Asbestos Exposure for Veterans
No matter the branch of the military you served in, you may have been at risk for asbestos exposure. Asbestos was used in all five branches of the military – the Navy, Army, Air Force, Marine Corps and Coast Guard.
If you or someone you loved was exposed to asbestos in the military, and if you are experiencing symptoms of an asbestos-related disease, such as mesothelioma, you may be eligible to file a veteran’s mesothelioma lawsuit.
Asbestos Exposure by Military Branch
The Army also used asbestos in many applications. Army wheeled vehicle mechanics who worked on jeeps, trucks, motorcycles and troop transports have an increased risk for asbestos exposure as do aviation mechanics who worked on helicopters.
Army wheeled vehicle and aviation mechanics may have been exposed to asbestos-containing brakes, clutches, gaskets, and resins while performing maintenance and repairs on these types of equipment.
As early as World War II, the Navy often used asbestos in its ships and shipyards to protect its fleet from fire damage. Asbestos products like packing material, gaskets, insulation, ropes, fireproof doors and adhesives, to name a few, were used throughout the ships.
The sailors and other workers who constructed, repaired, maintained and lived aboard the ships had numerous opportunities to be exposed to asbestos and may have an increased risk of developing asbestos-related diseases like mesothelioma.
As early as the 1930s and into the 1980s, servicemen and women in the Air Force may have also been exposed to asbestos. Airmen who repaired and maintained Air Force jets and propeller planes may have been exposed to asbestos. Because of its heat-resistant properties, asbestos could be found in cockpit heating systems, heat shields for engines, brakes, wiring insulation, gaskets, jet exhaust insulation and more.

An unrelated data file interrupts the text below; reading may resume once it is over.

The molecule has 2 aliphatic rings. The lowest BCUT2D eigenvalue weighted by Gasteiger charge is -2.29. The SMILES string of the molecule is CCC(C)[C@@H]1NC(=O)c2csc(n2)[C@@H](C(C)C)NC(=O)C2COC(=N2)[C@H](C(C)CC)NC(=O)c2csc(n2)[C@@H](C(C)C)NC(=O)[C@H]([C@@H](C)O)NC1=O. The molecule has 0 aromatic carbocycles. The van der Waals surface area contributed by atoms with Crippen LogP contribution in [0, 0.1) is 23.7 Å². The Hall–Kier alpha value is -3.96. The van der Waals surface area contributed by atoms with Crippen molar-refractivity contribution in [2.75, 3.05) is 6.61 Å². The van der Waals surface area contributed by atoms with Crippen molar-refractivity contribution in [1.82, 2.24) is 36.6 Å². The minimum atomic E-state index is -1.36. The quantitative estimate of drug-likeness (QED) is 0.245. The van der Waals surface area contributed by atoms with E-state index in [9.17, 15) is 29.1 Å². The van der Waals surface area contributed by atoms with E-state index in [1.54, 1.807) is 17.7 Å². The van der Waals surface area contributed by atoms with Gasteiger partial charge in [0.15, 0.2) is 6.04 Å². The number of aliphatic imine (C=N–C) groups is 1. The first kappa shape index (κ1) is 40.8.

Air Force aviation mechanics, electronic technicians, jet engine inspectors, and other technicians and specialists who worked around the planes would have experienced an increased risk of being exposed as they were more likely to inhale airborne asbestos dust through contact with engine and motor parts and other materials.
Asbestos was also used in the construction of many Air Force facilities. Air Force personnel whose military occupational specialty included repairing and maintaining the bases, air fields and other facilities most likely came into contact with asbestos. Some Air Force workers, as well as civilian contractors, may have been exposed while working as plumbers, pipefitters, carpenters, boiler tenders, firefighters and more on Air Force bases.
Because the threat of fire aboard seagoing vessels was of great concern, the heat resistant and durable properties of asbestos made it a top-choice building material for most Coast Guard vessels. Asbestos was used everywhere from gaskets, pumps, valves, and turbines to pipes, ropes and boiler room insulation.
Marines who served on naval vessels or in shipyards were at an especially high risk of asbestos exposure. Asbestos was used on nearly every naval ship and in nearly every naval shipyard because of its heat resistant properties.
Asbestos products, such as pumps, valves, boiler insulation, ropes and fireproof doors were used throughout the ships, providing numerous opportunities for members of the Marine Corps to be exposed to the dangerous toxin. Therefore, those who spent time in the Marine Corps may have an increased risk of developing asbestos-related diseases like mesothelioma.